Lata and Tara walked to the coffee shop that stood perpendicular to the lingerie shop. Two collegian girls were giggling uncontrollably. One was asking the other, “Do you have the guts to go inside Exx?”

Lata smiled at her and said, “Can I talk to you? Thanks! Why would you hesitate to enter that store?”

Girl 1: How odd it would feel to enter such a store! And if you have their bag, everyone will know what we bought!

Tara: Would that be wrong or something?

Girl 1: Everyone will think we are like those girls! I am not one of those girls.

Lata: “I do not identify with the consumer set...” That is what she is saying.

Tara: So, are we saying Exx and Lieb’s visuals are defining the consumer through their portrayal at the purchasing point?

Lata: Are they not? Think. When, in the 1970s, Surf showed this lady with a look of ‘I know what’s good for my family’, carrying a huge pile of white clothes claiming her brand delivered the whitest washes, my mother identified with her. In the 1980s Lalitaji with her ‘no nonsense, don’t talk nonsense’ demeanour wagged her finger and talked about ‘samazdaari’, every woman identified with her homespun appeal. Today four decades later, a young capri clad mother says, ‘Dirt is good’ and shows you how her Surf delivers that same whitest wash. We continue to identify with her as the brand’s representative. Do you get my point?

Are these girls identifying with the imagery of a lingerie pout-and-sizzle persona? Nope. Wearing a lacy bra is one thing — you do it for your own feel-good-ness. But baring that lacy bra? Naah... So, there is something there which I am unable to figure.

Tara: Ok, hang on, and damn the lacy bra. So, you are saying the evolution of the 70s Surf mother to the 2000s has been consistent with the brand values…
Lata: …and the consumer’s values, importantly. That is why the brand continues to make sense to people. I would say the consumer’s demand for quality has been consistent all these years. And when times changed, the quality-demand did not change, but the brand evolved to deliver that same demand — quality.

Tara: And these pout and pose ads are not consistent with consumer values. They cater to a limited segment, if at all. But in doing so, they cause great damage to the values of other segments of the product category.

Lata: You can say that?

Tara: That’s my point. There is a lingerie retailer in Australia, Bras N Things. There were several complaints to the Advertising Standards Bureau against their in-store advertising, which then forced them to pull down the ads. The Bureau claimed, ‘The in-store screens were so large, seeing it was “unavoidable”.’

I invoke that same clause for online and offline advertising. When the ad material is ‘in the face’ so that I cannot even choose not to look at them, then I am also faced with corruption of the mind. For example, there is a street fight and much blood. I choose not to look at it because it causes trauma to my mind. I have a right to protect my mind and I exercise that by choosing what I will see and what I will not see. Marketers need to bear this in mind, and their visuals must always be pleasing.

So, I find it disturbing to look at explicit content. It’s a choice I make. And I am troubled that someone can ride roughshod on my choice uncaring of my feelings. When your in-store or point of purchase advertising is in my face, you are oppressing me, you are preventing me from protecting myself, protecting my family, and my growing children. I ask, how dare you.

Both went silent…

Tara: And is it only me who thinks these kind of visuals are not healthy for growing children? Where is our Advertising Standards Bureau? Where are our sensitive marketeers?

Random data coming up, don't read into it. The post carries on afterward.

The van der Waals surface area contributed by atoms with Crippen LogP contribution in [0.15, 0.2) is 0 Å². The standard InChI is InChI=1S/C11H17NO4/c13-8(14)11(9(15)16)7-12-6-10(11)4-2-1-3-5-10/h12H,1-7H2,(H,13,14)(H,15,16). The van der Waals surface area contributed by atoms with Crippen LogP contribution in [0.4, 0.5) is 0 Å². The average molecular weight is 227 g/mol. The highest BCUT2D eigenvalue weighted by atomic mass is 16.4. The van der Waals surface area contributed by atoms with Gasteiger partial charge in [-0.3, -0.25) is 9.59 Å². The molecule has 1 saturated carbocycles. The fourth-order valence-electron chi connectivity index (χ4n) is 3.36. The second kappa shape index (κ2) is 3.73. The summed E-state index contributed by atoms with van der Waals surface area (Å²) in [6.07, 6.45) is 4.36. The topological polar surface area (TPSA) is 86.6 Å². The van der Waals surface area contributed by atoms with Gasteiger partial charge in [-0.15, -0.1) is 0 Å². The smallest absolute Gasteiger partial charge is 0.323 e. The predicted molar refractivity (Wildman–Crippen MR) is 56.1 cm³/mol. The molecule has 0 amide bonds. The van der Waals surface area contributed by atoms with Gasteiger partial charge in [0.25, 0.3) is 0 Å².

Lata: Do you think these ads and POP and window displays are by men for men of men? Could it be that there are no women involved in these jobs?

Tara: I am thinking. How would women business heads advertise and sell innerwear? To be specific, are these pouts and poses a function of the male gaze? A world as men would like to see it look? As against as women think and ideate?

Do women need life-size hoardings to make a decision to buy or make a choice? I remember driving down a flyover in Bangalore and there was this huge 60x60 ft. hoarding of a bust in a bra from an international brand. Why?

Lata: Hoarding site for a bra? When do you use a hoarding site? (searching on her phone) Wikipedia says, “Billboard advertisements are designed to catch a person’s attention and create a memorable impression very quickly, leaving the reader thinking about the advertisement after they have driven past it. Thus there are usually only a few words, and an arresting image.”

Tara: But why would a lingerie item need a hoarding site? Why does it need to arrest a driver? A new biscuit from Britannia, yes. A new flavour from Paper Boat? Yes. George Calombaris visiting the city? Yes. These are specifics, which by a glance you glean. But a purple lacy bra on a hoarding site? What did that communicate? And you think women would jam on their brakes to examine a 60x60 bra?

Lata: Not women….

Tara: Ok, so are you selling cleavage or are you selling bra?

Lata (laughing): And you think you can say this to Varun?

Tara: He needs to face his ads.

Lata: In that case, we must talk to other women. We need views other than yours and mine.
elsewhere, Dara fought valiantly to assure consumer Arundhati Dayal who declared he had used template replies. “Please understand that I have personally gone through your e-mail and would like to inform you that I have arranged a call for you in this regard and you would soon be contacted by one of my team.”

Arundhati: What I had to, I wrote in my mail. The rest is up to your own corporate view/vision/mission. Hence do not try to call. Thank you.

Meanwhile as Tara and Lata got ready to speak to a dozen women about their views, Lata said, “It will be nice to see how women think for women!”

Tara: As product heads? Then, you must examine Pampered Chef! If not, you get males who coin tag lines like ‘Have a fun period exclamation mark’!
To be continued...